Everyone On the Bus: Rider-Driver Alliances

Detroit bus riders and drivers demand better transit. Community groups, often calling themselves bus riders unions, are popping up all over the country—and make ready allies for willing unions. Photo: Jim West, jimwestphoto.com.

When Barbara Lott-Holland was laid off, she couldn’t afford to keep her car, so she used public transit to get to temp jobs around Los Angeles.

People like her risk losing hours, or even their jobs, when bus service is cut. It’s one way cuts “put a physical, mental, and economic strain on that community,” said Lott-Holland, now co-chair of the L.A. Bus Riders Union (BRU).

The effects are similar on the drivers, mechanics, and office workers who make public transportation run.

With so much common interest, there are plenty of opportunities for solidarity between transit riders and drivers. Community groups, often calling themselves bus riders unions, are popping up all over the country—and make ready allies for willing unions.


Transit cuts can take many forms. Sometimes entire routes are eliminated. Sometimes there are fewer buses running a route, which means longer waits and more crowded rides. Riders may have to transfer more, adding time to their commutes.

Whatever the particulars, it’s not hard to find potential allies in a fight against cuts. “We find bus riders on the bus. That’s where they are,” says Vivian Satterfield of Environmental Justice Oregon (OPAL), a community group in Portland.

At first some drivers there were confused by organizers jumping on buses and trying to talk to passengers about bus service. But Mary Longoria, treasurer of Transit Union (ATU) Local 757, saw the potential for collaboration and got involved with OPAL. She used the local’s newsletter, union meetings, and one-on-one conversations to let drivers know the community organizers were on their side.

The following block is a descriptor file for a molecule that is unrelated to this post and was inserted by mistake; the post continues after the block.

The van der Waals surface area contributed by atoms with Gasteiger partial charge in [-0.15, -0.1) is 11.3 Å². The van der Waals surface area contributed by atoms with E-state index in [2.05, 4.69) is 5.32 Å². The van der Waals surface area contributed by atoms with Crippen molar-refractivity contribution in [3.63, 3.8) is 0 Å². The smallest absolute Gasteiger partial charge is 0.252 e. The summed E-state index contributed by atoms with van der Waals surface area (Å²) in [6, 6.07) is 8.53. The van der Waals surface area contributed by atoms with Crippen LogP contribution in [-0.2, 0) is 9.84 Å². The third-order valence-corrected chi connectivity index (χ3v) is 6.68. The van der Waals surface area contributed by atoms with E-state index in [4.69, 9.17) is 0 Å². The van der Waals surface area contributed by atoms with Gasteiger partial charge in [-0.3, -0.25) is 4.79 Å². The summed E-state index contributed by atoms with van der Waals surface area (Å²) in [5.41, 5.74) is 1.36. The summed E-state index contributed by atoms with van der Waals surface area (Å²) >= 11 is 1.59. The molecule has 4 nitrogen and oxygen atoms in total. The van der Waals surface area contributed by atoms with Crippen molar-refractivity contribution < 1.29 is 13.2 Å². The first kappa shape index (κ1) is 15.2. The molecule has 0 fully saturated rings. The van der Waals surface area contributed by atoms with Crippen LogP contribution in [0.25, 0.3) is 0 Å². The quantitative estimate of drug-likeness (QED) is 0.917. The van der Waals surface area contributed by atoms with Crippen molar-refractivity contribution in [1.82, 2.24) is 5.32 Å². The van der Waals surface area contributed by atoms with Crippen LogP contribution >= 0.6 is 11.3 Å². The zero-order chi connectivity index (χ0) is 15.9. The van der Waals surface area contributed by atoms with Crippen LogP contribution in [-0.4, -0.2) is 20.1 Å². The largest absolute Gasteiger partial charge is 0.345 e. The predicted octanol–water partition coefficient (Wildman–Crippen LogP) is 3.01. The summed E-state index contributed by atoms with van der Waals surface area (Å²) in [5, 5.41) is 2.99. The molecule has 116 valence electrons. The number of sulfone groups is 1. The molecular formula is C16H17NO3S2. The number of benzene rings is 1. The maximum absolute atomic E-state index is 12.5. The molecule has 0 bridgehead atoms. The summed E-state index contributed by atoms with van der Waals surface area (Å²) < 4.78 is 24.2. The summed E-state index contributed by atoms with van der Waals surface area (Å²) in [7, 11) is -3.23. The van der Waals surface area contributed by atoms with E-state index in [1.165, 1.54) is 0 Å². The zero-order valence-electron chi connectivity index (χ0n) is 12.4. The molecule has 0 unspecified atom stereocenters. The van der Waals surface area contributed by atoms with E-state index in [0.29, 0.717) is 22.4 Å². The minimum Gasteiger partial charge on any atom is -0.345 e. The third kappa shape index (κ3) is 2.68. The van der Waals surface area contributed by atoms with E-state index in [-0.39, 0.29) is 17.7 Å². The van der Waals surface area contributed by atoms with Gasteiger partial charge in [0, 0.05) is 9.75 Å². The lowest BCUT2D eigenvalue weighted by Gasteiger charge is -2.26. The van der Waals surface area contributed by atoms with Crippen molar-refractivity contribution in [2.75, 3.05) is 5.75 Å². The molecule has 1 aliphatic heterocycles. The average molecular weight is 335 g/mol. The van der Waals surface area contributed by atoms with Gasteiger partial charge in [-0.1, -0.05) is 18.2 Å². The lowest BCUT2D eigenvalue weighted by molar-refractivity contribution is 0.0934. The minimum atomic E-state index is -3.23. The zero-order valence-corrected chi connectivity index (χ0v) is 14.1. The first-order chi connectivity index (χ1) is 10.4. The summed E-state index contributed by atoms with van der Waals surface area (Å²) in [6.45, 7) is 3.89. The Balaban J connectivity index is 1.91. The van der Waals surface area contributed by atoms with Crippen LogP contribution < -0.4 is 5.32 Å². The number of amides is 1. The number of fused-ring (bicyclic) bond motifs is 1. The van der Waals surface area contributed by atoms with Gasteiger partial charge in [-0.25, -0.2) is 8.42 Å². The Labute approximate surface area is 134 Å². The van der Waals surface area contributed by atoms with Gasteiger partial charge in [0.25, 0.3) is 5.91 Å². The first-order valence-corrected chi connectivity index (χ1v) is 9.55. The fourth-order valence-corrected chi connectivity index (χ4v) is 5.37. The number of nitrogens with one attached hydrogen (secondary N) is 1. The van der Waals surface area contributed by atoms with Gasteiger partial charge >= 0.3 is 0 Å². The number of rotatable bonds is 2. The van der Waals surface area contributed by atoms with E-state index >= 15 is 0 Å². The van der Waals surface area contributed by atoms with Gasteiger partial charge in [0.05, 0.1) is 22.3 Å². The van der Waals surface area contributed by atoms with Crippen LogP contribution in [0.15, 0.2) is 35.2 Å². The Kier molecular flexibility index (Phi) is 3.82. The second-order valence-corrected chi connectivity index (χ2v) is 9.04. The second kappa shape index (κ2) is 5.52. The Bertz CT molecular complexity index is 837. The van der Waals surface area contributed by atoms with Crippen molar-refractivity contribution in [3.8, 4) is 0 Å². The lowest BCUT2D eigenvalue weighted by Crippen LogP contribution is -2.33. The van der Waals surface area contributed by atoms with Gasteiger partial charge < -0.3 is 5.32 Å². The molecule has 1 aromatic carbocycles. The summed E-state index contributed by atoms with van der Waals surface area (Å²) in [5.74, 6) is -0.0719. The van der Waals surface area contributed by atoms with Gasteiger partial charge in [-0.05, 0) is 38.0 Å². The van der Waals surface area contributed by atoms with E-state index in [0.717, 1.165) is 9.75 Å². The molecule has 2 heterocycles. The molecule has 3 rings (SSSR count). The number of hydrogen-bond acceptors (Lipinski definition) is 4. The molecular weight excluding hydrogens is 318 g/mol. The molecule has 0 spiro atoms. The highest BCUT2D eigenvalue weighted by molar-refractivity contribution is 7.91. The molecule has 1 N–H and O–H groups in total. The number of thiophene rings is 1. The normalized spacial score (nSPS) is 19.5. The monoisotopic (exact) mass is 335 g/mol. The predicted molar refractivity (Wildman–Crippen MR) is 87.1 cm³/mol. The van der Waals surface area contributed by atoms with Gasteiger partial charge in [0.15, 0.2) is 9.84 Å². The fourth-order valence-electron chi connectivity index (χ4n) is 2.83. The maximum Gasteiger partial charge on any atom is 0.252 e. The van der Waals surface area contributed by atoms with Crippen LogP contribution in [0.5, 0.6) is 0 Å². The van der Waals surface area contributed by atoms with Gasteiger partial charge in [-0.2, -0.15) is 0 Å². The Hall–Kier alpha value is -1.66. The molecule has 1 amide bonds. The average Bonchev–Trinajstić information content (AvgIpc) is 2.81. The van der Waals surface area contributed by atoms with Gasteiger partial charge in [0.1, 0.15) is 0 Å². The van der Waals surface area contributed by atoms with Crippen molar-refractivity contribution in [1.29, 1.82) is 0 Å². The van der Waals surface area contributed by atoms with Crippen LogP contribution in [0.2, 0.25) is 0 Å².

The first Saturday of every month OPAL holds organizing trainings, followed by bus outreach. Now some drivers show up to join the outreach on their days off.

The Orlando chapter of Jobs with Justice used on-the-bus outreach too, working with ATU Local 1596 to fight proposed cuts. When organizers boarded, some drivers began using the bus speaker system to explain to passengers what was going on. This seemingly small gesture helped lend them legitimacy, said JwJ Organizer Patrick Foote.


The bus is one great place to find allies, but there are others.

Members of ATU Local 85 in Pittsburgh are fighting to bring back bus routes that were recently cut. “We have whole segments of our community that don’t have any transit at all,” driver Mike Harms said. In neighborhoods where service was slashed, “people have to walk a mile to a bus stop.”

So union members are going to events in affected neighborhoods, and setting up tables to talk to residents.

When bus service was cut back in New York City, members of Transport Workers Local 100 took a look at their own relationships. One steward’s aunt was president of a tenants association in a housing project affected by the cuts. He reached out to residents and brought them into the campaign.

The Transit Riders Union in Seattle reaches riders at the hubs where you transfer from one line to another.

Plus, it turns out “a lot of our members use transit to get to work,” said rail operator Chuck Miller in Seattle. Some of these ATU Local 587 members have joined the Transit Riders Union too.


Activists have also found creative ways to draw people in. In Los Angeles, BRU does bus theater: they board the bus and perform a skit, playing characters who are trying to get to court appearances or doctor appointments.

“We want people to join [the BRU],” says Lott-Holland, “but also want people to just be informed about what’s happening.”